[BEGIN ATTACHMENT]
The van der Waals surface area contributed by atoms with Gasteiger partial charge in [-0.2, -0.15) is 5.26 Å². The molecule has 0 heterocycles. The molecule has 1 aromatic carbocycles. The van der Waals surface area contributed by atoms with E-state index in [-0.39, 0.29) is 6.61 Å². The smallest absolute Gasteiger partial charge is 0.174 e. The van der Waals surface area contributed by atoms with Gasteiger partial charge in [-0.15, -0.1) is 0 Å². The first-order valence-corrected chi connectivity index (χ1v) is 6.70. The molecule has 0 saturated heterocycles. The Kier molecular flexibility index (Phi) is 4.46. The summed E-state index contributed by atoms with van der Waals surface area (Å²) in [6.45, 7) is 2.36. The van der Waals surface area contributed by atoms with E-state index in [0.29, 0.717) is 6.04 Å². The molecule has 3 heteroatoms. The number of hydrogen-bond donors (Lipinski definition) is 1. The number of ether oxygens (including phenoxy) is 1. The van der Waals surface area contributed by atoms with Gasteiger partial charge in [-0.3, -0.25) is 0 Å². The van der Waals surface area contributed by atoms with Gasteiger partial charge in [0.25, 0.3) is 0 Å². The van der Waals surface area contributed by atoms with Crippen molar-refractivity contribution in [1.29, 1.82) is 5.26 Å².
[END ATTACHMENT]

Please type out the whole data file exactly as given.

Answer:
The van der Waals surface area contributed by atoms with Gasteiger partial charge in [-0.2, -0.15) is 5.26 Å². The molecule has 0 heterocycles. The molecule has 1 aromatic carbocycles. The van der Waals surface area contributed by atoms with E-state index in [-0.39, 0.29) is 6.61 Å². The smallest absolute Gasteiger partial charge is 0.174 e. The van der Waals surface area contributed by atoms with Gasteiger partial charge in [-0.15, -0.1) is 0 Å². The first-order valence-corrected chi connectivity index (χ1v) is 6.70. The molecule has 0 saturated heterocycles. The Kier molecular flexibility index (Phi) is 4.46. The summed E-state index contributed by atoms with van der Waals surface area (Å²) in [6.45, 7) is 2.36. The van der Waals surface area contributed by atoms with E-state index in [0.29, 0.717) is 6.04 Å². The molecule has 3 heteroatoms. The number of hydrogen-bond donors (Lipinski definition) is 1. The number of ether oxygens (including phenoxy) is 1. The van der Waals surface area contributed by atoms with Gasteiger partial charge in [-0.3, -0.25) is 0 Å². The van der Waals surface area contributed by atoms with Gasteiger partial charge in [0.25, 0.3) is 0 Å². The van der Waals surface area contributed by atoms with Crippen molar-refractivity contribution in [1.29, 1.82) is 5.26 Å².